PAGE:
I spent a month in Europe in 1998, doing research for a novel I was planning to write (and still plan to finish). The trip brings back memories, some delightful and others regretful. Often, both had to do with language. I really only speak one language. Even then, I often meet English words I do not know, and it humbles me.
So, before I set off, I memorized a few set phrases in French and German, some having to do with negotiating food and lodging, and others to get a sense of where things were in relation to each other. I had good days with this and bad.
In Paris, I told a laundromat attendant, “Vous êtes très gentil.” (“You are very nice/kind.”). In hindsight, this was inappropriate, and he looked at me with consternation, which was appropriate. I must have come off as insulting, or maybe he thought I was trying to pick him up.
I did frequently meet people who spoke English. When I fumbled at speaking French to a Parisian shopkeeper, she instantly switched to English and sensibly observed that it made no sense for both of us to try speaking French when I was clearly struggling. In Germany, I went to a dry cleaner and started the conversation in German well enough, but when I could not remember the word for Thursday (?!), she also switched to English.
In Ulm, Germany, I entered an upscale restaurant without a reservation and, I might add, not dressed up. I embarrassed myself further by saying, “Ich habe klein Deutsch.” I was trying to say that I “have” “little” German, but some form of the verb “sprechen” (“to speak”) might have been more adroit. Besides, while the word “klein” does mean “little,” “wenig” was the more appropriate word for “little” in this context.
At least the maître d’ in Ulm ignored my bad grammar. In general, I found that the French were apt to switch to English or just stop talking to me, while Germans and Austrians—perhaps, especially younger ones—eagerly corrected my bad German. In Berlin, a police officer I asked for directions corrected my pronunciation of “Strasse.”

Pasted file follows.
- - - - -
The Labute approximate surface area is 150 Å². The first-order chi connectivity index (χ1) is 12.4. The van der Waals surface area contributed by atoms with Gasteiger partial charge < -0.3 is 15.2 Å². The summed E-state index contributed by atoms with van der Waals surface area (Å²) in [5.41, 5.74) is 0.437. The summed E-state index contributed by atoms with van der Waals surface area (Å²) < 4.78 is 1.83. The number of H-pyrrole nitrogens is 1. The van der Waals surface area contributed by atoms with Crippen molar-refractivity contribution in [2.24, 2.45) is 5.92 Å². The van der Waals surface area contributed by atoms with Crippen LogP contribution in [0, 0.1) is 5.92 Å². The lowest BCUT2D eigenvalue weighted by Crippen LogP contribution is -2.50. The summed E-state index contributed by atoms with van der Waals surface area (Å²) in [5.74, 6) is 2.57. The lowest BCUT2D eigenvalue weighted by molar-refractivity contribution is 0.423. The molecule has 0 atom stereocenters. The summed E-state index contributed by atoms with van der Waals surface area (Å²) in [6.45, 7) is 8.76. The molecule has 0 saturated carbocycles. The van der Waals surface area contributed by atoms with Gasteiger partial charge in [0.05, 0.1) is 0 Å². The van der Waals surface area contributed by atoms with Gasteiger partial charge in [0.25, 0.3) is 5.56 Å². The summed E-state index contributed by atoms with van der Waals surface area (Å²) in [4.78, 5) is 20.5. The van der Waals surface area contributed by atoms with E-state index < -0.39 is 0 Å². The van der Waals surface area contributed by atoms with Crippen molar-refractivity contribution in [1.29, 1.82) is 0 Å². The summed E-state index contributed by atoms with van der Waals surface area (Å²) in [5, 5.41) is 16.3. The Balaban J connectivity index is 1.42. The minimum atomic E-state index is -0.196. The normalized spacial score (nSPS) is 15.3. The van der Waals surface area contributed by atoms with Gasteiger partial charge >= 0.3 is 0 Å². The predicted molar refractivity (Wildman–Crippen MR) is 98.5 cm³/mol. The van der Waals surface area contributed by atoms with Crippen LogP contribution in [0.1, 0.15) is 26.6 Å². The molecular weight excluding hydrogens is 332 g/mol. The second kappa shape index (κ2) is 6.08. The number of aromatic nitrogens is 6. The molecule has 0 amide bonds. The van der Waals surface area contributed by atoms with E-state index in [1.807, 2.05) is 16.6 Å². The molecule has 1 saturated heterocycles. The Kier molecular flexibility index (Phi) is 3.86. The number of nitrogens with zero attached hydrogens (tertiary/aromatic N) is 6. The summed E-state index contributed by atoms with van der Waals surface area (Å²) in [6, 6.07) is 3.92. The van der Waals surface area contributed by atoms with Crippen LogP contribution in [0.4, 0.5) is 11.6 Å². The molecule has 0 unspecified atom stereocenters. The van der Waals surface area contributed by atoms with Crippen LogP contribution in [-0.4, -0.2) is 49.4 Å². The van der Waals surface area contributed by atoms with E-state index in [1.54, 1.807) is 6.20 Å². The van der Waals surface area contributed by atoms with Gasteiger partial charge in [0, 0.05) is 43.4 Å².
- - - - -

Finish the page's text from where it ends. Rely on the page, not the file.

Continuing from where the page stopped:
All of my hotels were booked by a travel agency, and while some of them were in the city I wanted to explore, the one near Geneva was in the middle of nowhere. I had to take a commuter train from Geneva and then a shuttle to reach it. After one night, I checked out and received a complimentary ride back to the train station. As I looked out the window at the rustic scenery, I asked the driver how far we were from the French border. He apologized in French for not understanding me, so I went into my mental file and came out with, “Quelle est la distance de . . . France?”
“France?” he said glancing at me over his shoulder. He pointed out the windshield at the massive Alps looming before us. “La France est là!” (“France is there!”)
Back in Geneva, I found a hotel on the right bank where my small window gave a charming view of baroquely gabled rooftops. Nearby, I found a bistro run by men who spoke French, Italian, and Spanish but no English or German. They did, however, have printed menus in English. The second time I ate there, it was so crowded that I was seated at a table with a couple whose native language was German. They spoke very good English, too, but no French, and even with English menus in hand, they still had questions.
“Is this wine dry?” the woman asked in English. She pointed to the name of a wine on the menu, but the waiter could not comprehend what she wanted to know about it.
I said, “Sec?” making an attempt at a questioning facial expression.
“Ah, non,” said the waiter. “Douce.”
“It’s sweet,” I interpreted to my tablemates.
In this way, I succeeded in helping the couple give their orders, though it seemed odd that I, of all people, was cast in the role of interpreter that day.
In Berlin, I was standing in line at a food van. When it was her turn, the American woman in front of me ordered her food but then held up the line by demanding louder and louder that the non-plussed server give her “a napkin. Napkin!” Now, American tourists should be advised that many Europeans still acquire British—not American—English as their second language, and in British English, “napkin” means “diaper.” (I imagined the customer being handed a Depends.)
To head off an international incident—as well as to get my own order in, I waved at the male server, pointed at the woman, and said, “Serviette,” which is the French word—the British use it, too—for the thing used to wipe stray morsels from one’s mouth. The man gave the customer what she had asked for, but I surmised that the part that my intervention had played was lost on her, so I forgave a fellow ugly tourist for not thanking me for my assistance.
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